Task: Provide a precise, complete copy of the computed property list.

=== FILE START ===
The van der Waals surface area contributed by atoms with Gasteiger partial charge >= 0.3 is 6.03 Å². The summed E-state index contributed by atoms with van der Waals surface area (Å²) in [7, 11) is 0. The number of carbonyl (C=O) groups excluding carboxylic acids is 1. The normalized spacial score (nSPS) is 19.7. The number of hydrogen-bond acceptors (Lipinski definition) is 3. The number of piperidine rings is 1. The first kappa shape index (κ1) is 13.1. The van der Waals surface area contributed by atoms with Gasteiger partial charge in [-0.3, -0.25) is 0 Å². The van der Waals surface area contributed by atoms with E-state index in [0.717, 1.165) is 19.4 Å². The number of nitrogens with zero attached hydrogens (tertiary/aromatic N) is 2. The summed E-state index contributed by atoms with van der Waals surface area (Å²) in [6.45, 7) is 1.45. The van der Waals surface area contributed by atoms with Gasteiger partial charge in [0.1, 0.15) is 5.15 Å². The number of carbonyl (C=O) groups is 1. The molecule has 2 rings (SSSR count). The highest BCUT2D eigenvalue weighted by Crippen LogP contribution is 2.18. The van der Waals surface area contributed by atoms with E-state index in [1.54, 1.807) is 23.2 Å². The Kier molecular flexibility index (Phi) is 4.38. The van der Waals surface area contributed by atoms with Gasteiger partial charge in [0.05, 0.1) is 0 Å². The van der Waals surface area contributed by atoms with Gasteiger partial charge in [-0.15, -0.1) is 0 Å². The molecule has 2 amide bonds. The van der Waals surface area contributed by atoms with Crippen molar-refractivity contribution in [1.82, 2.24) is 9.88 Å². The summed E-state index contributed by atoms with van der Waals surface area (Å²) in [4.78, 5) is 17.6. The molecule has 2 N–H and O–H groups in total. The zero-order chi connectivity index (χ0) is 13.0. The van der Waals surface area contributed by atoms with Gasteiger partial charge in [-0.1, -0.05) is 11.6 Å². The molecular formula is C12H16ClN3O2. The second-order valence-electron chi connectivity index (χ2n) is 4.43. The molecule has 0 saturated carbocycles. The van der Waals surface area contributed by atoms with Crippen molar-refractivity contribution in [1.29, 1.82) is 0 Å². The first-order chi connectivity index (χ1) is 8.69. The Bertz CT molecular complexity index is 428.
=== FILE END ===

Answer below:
The van der Waals surface area contributed by atoms with Gasteiger partial charge >= 0.3 is 6.03 Å². The summed E-state index contributed by atoms with van der Waals surface area (Å²) in [7, 11) is 0. The number of carbonyl (C=O) groups excluding carboxylic acids is 1. The normalized spacial score (nSPS) is 19.7. The number of hydrogen-bond acceptors (Lipinski definition) is 3. The number of piperidine rings is 1. The first kappa shape index (κ1) is 13.1. The van der Waals surface area contributed by atoms with Gasteiger partial charge in [-0.3, -0.25) is 0 Å². The van der Waals surface area contributed by atoms with E-state index in [0.717, 1.165) is 19.4 Å². The number of nitrogens with zero attached hydrogens (tertiary/aromatic N) is 2. The summed E-state index contributed by atoms with van der Waals surface area (Å²) in [6.45, 7) is 1.45. The van der Waals surface area contributed by atoms with Gasteiger partial charge in [0.1, 0.15) is 5.15 Å². The number of carbonyl (C=O) groups is 1. The molecule has 2 rings (SSSR count). The highest BCUT2D eigenvalue weighted by Crippen LogP contribution is 2.18. The van der Waals surface area contributed by atoms with E-state index in [1.54, 1.807) is 23.2 Å². The Kier molecular flexibility index (Phi) is 4.38. The van der Waals surface area contributed by atoms with Gasteiger partial charge in [0.05, 0.1) is 0 Å². The van der Waals surface area contributed by atoms with Gasteiger partial charge in [-0.15, -0.1) is 0 Å². The molecule has 2 amide bonds. The van der Waals surface area contributed by atoms with Crippen molar-refractivity contribution in [1.82, 2.24) is 9.88 Å². The summed E-state index contributed by atoms with van der Waals surface area (Å²) in [4.78, 5) is 17.6. The molecule has 2 N–H and O–H groups in total. The zero-order chi connectivity index (χ0) is 13.0. The van der Waals surface area contributed by atoms with Gasteiger partial charge in [-0.1, -0.05) is 11.6 Å². The molecular formula is C12H16ClN3O2. The second-order valence-electron chi connectivity index (χ2n) is 4.43. The molecule has 0 saturated carbocycles. The van der Waals surface area contributed by atoms with Crippen molar-refractivity contribution in [1.29, 1.82) is 0 Å². The first-order chi connectivity index (χ1) is 8.69. The Bertz CT molecular complexity index is 428.